It’s at this moment that Maat first realizes the mass grave exists. It doesn’t surprise him. “From a hygienic standpoint it was important to bury those people. Refrigerating their bodies wasn’t an option — we didn’t even have enough diesel to cool the body of our own fallen comrade, Raviv van Renssen.”
Various sources report that the grave, which then lay in full sight of the refugees, was probably moved in order to prevent panic.
From the reports it appears that the mass grave was sloppily covered: an arm was sticking out. Someone is able to tell Maat that photos have been taken of bodies wrapped in sheets, that were laid onto a digging machine before being buried. An Amsterdammer took photos. Maat: “Somebody said: ‘You can’t do that, man?!’ — He said: ‘We didn’t do this, did we? Nothing to worry about, this just proves that we had nothing to do with it. There are no signs of gunshot wounds.’”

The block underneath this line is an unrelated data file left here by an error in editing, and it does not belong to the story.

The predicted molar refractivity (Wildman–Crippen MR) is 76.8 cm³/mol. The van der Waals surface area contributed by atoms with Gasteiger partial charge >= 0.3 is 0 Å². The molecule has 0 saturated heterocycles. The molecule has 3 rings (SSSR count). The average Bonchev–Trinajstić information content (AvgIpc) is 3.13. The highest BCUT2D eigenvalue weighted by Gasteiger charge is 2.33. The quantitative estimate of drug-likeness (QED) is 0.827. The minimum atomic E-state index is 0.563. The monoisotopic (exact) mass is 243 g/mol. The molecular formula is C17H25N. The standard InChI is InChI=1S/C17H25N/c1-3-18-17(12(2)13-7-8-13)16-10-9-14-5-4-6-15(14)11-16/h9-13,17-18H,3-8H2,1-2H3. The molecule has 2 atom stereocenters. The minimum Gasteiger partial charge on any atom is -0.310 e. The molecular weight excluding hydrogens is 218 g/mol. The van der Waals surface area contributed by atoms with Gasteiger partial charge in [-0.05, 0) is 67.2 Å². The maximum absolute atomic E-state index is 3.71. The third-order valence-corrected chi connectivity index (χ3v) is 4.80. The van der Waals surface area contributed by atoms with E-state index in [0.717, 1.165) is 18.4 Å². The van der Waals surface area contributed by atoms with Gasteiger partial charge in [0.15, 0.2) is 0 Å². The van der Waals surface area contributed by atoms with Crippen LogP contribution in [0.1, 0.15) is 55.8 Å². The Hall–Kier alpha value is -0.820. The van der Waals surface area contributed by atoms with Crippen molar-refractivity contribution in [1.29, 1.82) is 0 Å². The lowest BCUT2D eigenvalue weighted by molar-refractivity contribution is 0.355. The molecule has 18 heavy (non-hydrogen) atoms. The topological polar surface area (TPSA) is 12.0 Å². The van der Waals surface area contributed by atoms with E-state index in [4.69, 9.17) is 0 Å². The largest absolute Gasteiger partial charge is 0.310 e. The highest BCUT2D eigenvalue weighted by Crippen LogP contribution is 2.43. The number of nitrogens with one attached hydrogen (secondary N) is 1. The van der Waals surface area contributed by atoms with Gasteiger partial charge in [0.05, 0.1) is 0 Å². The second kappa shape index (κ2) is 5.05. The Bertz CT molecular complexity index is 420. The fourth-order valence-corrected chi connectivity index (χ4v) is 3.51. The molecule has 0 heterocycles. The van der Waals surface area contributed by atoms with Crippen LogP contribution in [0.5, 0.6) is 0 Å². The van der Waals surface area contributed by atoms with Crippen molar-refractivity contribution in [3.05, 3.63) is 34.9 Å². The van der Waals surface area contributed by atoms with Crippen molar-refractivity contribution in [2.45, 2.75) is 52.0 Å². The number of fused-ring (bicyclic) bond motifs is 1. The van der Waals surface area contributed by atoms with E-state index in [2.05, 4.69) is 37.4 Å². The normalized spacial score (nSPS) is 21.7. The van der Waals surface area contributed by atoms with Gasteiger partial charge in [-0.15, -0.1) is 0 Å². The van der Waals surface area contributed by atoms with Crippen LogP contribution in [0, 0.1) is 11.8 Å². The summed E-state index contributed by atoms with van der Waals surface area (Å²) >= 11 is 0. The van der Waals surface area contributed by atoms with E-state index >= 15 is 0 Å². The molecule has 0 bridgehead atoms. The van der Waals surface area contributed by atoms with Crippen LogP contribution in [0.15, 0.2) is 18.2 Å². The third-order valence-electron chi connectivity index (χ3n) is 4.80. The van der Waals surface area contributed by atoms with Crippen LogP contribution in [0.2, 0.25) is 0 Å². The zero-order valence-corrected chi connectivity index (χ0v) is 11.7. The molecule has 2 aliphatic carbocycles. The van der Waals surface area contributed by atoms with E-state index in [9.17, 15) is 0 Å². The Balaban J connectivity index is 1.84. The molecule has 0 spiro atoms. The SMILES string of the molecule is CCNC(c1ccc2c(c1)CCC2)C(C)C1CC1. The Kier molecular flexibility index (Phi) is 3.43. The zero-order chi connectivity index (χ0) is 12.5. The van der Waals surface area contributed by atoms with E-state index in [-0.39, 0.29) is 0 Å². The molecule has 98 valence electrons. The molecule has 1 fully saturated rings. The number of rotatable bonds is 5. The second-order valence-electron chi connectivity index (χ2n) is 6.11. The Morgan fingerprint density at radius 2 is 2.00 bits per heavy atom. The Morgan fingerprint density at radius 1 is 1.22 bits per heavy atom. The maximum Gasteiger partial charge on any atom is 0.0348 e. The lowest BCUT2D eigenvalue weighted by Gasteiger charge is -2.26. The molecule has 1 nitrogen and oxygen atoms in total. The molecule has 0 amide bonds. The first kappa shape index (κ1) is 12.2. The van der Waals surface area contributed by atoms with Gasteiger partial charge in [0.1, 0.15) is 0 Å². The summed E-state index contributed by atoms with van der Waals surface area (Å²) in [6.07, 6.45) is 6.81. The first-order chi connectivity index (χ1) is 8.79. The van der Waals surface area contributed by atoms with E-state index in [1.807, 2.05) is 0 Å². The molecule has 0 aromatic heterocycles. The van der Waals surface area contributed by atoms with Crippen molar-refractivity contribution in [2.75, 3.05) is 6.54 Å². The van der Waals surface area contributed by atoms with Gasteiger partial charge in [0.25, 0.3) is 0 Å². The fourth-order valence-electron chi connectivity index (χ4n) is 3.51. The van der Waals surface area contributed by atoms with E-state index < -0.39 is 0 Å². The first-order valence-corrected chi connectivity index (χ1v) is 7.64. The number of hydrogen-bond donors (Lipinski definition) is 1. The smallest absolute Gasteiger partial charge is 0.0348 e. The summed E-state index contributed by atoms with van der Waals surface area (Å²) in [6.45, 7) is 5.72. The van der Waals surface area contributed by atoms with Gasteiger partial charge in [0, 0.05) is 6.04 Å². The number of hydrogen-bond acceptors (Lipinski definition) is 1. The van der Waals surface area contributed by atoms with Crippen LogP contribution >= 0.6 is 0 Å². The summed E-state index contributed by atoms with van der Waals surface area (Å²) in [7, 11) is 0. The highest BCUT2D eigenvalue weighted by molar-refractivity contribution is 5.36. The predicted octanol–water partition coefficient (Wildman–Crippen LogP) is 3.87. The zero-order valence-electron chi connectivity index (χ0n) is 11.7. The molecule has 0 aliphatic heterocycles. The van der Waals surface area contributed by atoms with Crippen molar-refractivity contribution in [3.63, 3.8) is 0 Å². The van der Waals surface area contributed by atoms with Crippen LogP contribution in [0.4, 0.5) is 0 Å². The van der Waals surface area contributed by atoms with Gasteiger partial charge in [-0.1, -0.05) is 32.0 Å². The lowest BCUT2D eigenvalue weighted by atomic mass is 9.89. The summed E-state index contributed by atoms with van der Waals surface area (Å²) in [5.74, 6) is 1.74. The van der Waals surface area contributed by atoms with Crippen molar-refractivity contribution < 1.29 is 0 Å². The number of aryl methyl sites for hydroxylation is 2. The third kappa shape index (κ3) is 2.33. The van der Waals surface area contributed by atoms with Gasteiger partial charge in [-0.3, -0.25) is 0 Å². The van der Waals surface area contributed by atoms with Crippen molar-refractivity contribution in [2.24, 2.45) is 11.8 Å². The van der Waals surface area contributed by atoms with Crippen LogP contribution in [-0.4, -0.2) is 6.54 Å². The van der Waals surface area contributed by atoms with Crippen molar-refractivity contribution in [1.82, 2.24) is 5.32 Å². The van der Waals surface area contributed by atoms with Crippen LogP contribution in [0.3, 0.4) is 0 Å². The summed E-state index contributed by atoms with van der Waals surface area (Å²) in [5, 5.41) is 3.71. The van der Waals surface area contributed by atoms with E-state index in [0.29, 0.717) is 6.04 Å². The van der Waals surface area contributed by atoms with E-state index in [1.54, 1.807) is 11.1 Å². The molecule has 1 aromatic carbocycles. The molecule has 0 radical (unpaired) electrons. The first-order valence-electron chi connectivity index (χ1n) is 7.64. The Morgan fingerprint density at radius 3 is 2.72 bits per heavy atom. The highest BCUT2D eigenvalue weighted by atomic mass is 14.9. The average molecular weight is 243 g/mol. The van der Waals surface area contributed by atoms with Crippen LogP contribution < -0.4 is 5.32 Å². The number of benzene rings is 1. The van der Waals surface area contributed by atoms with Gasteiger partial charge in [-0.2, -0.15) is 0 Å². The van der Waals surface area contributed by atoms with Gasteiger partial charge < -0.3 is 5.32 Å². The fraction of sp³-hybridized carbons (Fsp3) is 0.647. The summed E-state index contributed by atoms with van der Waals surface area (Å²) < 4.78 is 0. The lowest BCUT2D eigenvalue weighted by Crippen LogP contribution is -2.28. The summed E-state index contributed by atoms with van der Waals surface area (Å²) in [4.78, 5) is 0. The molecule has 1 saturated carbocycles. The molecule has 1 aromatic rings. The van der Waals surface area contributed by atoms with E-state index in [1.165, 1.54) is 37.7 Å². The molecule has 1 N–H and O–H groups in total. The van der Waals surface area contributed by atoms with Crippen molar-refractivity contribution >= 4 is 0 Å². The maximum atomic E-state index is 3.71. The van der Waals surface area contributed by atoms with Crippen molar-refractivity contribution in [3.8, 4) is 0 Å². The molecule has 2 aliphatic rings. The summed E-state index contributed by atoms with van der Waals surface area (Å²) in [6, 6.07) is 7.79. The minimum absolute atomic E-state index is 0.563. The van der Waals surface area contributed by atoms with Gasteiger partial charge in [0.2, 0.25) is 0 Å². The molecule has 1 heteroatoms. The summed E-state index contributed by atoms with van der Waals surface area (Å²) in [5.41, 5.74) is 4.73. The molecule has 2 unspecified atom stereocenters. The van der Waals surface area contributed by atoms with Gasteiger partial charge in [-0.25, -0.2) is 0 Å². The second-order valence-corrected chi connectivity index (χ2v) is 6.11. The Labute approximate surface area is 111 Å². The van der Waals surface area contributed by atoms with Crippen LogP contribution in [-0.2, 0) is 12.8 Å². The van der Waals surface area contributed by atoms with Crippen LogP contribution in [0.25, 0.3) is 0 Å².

Then the Dutchbatters hang around about one more week before returning to Zagreb. “We were broken, dead tired and beaten,” Maat says. “We had lost our colleague Raviv van Renssen, thousands of people had been taken away, and we knew that behind those mountains terrible things had happened. There’s no pen you can use to describe that. Years later I’m still busy trying to find a place for it. I think you can never explain this. Unless you yourself experienced it, then you understand.”